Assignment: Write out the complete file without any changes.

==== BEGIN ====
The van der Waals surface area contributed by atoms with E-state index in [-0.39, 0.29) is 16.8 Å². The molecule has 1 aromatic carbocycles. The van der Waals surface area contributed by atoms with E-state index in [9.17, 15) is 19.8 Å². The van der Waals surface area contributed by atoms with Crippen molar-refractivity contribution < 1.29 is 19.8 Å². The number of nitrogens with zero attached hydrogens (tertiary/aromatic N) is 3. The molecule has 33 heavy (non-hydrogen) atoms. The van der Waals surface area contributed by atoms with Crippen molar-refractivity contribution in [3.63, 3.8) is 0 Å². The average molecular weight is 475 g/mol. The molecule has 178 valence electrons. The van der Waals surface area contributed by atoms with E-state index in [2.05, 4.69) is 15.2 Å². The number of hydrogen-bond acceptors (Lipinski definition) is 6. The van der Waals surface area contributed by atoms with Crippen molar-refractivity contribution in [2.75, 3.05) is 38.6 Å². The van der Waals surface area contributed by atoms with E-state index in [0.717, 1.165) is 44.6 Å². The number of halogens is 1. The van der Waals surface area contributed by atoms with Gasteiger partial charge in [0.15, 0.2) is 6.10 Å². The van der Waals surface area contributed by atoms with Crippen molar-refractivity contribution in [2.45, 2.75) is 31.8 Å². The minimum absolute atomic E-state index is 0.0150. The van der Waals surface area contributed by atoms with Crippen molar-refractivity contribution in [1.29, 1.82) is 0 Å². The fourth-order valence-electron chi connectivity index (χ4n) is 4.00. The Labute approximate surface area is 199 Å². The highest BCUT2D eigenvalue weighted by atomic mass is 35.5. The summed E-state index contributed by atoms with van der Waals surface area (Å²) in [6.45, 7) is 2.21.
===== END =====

The van der Waals surface area contributed by atoms with E-state index in [-0.39, 0.29) is 16.8 Å². The molecule has 1 aromatic carbocycles. The van der Waals surface area contributed by atoms with E-state index in [9.17, 15) is 19.8 Å². The van der Waals surface area contributed by atoms with Crippen molar-refractivity contribution < 1.29 is 19.8 Å². The number of nitrogens with zero attached hydrogens (tertiary/aromatic N) is 3. The molecule has 33 heavy (non-hydrogen) atoms. The van der Waals surface area contributed by atoms with Crippen molar-refractivity contribution in [3.63, 3.8) is 0 Å². The average molecular weight is 475 g/mol. The molecule has 178 valence electrons. The van der Waals surface area contributed by atoms with E-state index in [2.05, 4.69) is 15.2 Å². The number of hydrogen-bond acceptors (Lipinski definition) is 6. The van der Waals surface area contributed by atoms with Crippen molar-refractivity contribution in [2.75, 3.05) is 38.6 Å². The van der Waals surface area contributed by atoms with E-state index in [0.717, 1.165) is 44.6 Å². The number of halogens is 1. The van der Waals surface area contributed by atoms with Gasteiger partial charge in [0.15, 0.2) is 6.10 Å². The van der Waals surface area contributed by atoms with Crippen molar-refractivity contribution in [2.45, 2.75) is 31.8 Å². The minimum absolute atomic E-state index is 0.0150. The van der Waals surface area contributed by atoms with Crippen molar-refractivity contribution in [1.29, 1.82) is 0 Å². The fourth-order valence-electron chi connectivity index (χ4n) is 4.00. The Labute approximate surface area is 199 Å². The highest BCUT2D eigenvalue weighted by atomic mass is 35.5. The summed E-state index contributed by atoms with van der Waals surface area (Å²) in [6.45, 7) is 2.21.